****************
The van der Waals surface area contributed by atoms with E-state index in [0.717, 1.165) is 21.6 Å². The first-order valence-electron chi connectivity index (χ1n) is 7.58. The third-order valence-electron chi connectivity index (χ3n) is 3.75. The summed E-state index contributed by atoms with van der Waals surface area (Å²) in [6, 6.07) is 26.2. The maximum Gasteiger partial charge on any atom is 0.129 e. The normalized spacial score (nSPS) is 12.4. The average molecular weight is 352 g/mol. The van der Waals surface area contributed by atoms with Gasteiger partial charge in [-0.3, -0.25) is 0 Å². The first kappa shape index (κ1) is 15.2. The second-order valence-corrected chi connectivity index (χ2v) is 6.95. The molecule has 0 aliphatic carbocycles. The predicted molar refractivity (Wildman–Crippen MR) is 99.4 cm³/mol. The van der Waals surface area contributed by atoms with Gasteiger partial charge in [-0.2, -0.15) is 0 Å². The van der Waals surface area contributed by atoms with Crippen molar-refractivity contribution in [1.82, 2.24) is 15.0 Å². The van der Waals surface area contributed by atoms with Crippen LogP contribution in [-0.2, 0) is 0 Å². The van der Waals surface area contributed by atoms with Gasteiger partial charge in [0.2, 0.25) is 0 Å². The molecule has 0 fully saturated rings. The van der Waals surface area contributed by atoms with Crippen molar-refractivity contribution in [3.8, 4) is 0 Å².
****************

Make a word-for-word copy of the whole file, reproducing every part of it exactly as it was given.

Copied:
The van der Waals surface area contributed by atoms with E-state index in [0.717, 1.165) is 21.6 Å². The first-order valence-electron chi connectivity index (χ1n) is 7.58. The third-order valence-electron chi connectivity index (χ3n) is 3.75. The summed E-state index contributed by atoms with van der Waals surface area (Å²) in [6, 6.07) is 26.2. The maximum Gasteiger partial charge on any atom is 0.129 e. The normalized spacial score (nSPS) is 12.4. The average molecular weight is 352 g/mol. The van der Waals surface area contributed by atoms with Gasteiger partial charge in [-0.3, -0.25) is 0 Å². The first kappa shape index (κ1) is 15.2. The second-order valence-corrected chi connectivity index (χ2v) is 6.95. The molecule has 0 aliphatic carbocycles. The predicted molar refractivity (Wildman–Crippen MR) is 99.4 cm³/mol. The van der Waals surface area contributed by atoms with Gasteiger partial charge in [-0.2, -0.15) is 0 Å². The van der Waals surface area contributed by atoms with Crippen molar-refractivity contribution in [1.82, 2.24) is 15.0 Å². The van der Waals surface area contributed by atoms with Crippen LogP contribution in [-0.2, 0) is 0 Å². The van der Waals surface area contributed by atoms with Gasteiger partial charge in [0.2, 0.25) is 0 Å². The molecule has 0 fully saturated rings. The van der Waals surface area contributed by atoms with Crippen molar-refractivity contribution in [3.8, 4) is 0 Å².